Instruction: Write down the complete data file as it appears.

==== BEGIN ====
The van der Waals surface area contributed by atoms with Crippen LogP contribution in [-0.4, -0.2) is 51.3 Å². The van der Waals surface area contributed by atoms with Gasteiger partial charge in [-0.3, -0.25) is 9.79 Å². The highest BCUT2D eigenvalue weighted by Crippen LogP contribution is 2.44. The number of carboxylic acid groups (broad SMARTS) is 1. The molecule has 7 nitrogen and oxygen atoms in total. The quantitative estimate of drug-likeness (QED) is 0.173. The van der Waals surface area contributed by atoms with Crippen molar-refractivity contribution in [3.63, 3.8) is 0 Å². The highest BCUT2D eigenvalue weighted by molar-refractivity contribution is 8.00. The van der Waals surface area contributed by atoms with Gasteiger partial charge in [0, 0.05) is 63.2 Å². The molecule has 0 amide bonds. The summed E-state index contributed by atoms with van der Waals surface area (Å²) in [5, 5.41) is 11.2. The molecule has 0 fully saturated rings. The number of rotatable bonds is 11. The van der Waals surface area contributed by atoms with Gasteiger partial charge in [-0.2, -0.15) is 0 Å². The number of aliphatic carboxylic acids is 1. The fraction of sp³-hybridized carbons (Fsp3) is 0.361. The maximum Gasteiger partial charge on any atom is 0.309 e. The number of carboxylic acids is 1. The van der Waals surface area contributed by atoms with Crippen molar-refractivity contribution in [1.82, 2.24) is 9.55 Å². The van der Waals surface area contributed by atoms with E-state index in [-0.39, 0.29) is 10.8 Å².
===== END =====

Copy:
The van der Waals surface area contributed by atoms with Crippen LogP contribution in [-0.4, -0.2) is 51.3 Å². The van der Waals surface area contributed by atoms with Gasteiger partial charge in [-0.3, -0.25) is 9.79 Å². The highest BCUT2D eigenvalue weighted by Crippen LogP contribution is 2.44. The number of carboxylic acid groups (broad SMARTS) is 1. The molecule has 7 nitrogen and oxygen atoms in total. The quantitative estimate of drug-likeness (QED) is 0.173. The van der Waals surface area contributed by atoms with Crippen molar-refractivity contribution in [3.63, 3.8) is 0 Å². The highest BCUT2D eigenvalue weighted by molar-refractivity contribution is 8.00. The van der Waals surface area contributed by atoms with Gasteiger partial charge in [0, 0.05) is 63.2 Å². The molecule has 0 amide bonds. The summed E-state index contributed by atoms with van der Waals surface area (Å²) in [5, 5.41) is 11.2. The molecule has 0 fully saturated rings. The number of rotatable bonds is 11. The van der Waals surface area contributed by atoms with Gasteiger partial charge in [-0.2, -0.15) is 0 Å². The number of aliphatic carboxylic acids is 1. The fraction of sp³-hybridized carbons (Fsp3) is 0.361. The maximum Gasteiger partial charge on any atom is 0.309 e. The number of carboxylic acids is 1. The van der Waals surface area contributed by atoms with Crippen molar-refractivity contribution in [1.82, 2.24) is 9.55 Å². The van der Waals surface area contributed by atoms with E-state index in [-0.39, 0.29) is 10.8 Å².